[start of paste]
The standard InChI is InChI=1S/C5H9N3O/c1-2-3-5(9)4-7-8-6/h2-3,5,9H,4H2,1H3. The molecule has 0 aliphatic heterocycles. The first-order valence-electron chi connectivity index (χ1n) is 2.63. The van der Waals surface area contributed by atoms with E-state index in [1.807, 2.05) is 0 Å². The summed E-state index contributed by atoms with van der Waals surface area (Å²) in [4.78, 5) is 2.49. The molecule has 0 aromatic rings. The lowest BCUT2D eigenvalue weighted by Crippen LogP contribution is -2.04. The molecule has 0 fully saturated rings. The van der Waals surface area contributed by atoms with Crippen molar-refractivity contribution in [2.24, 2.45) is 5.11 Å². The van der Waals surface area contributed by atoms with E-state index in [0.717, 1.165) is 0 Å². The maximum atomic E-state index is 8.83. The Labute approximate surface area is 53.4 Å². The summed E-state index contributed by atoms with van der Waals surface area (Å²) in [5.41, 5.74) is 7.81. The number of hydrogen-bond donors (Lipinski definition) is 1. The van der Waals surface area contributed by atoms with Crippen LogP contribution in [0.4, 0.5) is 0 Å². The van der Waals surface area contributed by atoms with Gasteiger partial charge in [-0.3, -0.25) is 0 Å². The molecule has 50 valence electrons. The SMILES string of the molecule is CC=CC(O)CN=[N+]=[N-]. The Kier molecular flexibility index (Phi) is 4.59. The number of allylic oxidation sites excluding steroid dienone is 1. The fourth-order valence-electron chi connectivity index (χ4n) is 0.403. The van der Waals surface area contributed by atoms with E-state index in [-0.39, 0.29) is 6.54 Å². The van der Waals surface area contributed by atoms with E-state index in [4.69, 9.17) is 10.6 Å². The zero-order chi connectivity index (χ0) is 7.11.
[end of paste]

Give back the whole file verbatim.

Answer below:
The standard InChI is InChI=1S/C5H9N3O/c1-2-3-5(9)4-7-8-6/h2-3,5,9H,4H2,1H3. The molecule has 0 aliphatic heterocycles. The first-order valence-electron chi connectivity index (χ1n) is 2.63. The van der Waals surface area contributed by atoms with E-state index in [1.807, 2.05) is 0 Å². The summed E-state index contributed by atoms with van der Waals surface area (Å²) in [4.78, 5) is 2.49. The molecule has 0 aromatic rings. The lowest BCUT2D eigenvalue weighted by Crippen LogP contribution is -2.04. The molecule has 0 fully saturated rings. The van der Waals surface area contributed by atoms with Crippen molar-refractivity contribution in [2.24, 2.45) is 5.11 Å². The van der Waals surface area contributed by atoms with E-state index in [0.717, 1.165) is 0 Å². The maximum atomic E-state index is 8.83. The Labute approximate surface area is 53.4 Å². The summed E-state index contributed by atoms with van der Waals surface area (Å²) in [5.41, 5.74) is 7.81. The number of hydrogen-bond donors (Lipinski definition) is 1. The van der Waals surface area contributed by atoms with Crippen LogP contribution in [0.4, 0.5) is 0 Å². The van der Waals surface area contributed by atoms with Gasteiger partial charge in [-0.3, -0.25) is 0 Å². The molecule has 50 valence electrons. The SMILES string of the molecule is CC=CC(O)CN=[N+]=[N-]. The Kier molecular flexibility index (Phi) is 4.59. The number of allylic oxidation sites excluding steroid dienone is 1. The fourth-order valence-electron chi connectivity index (χ4n) is 0.403. The van der Waals surface area contributed by atoms with E-state index in [-0.39, 0.29) is 6.54 Å². The van der Waals surface area contributed by atoms with E-state index in [4.69, 9.17) is 10.6 Å². The zero-order chi connectivity index (χ0) is 7.11.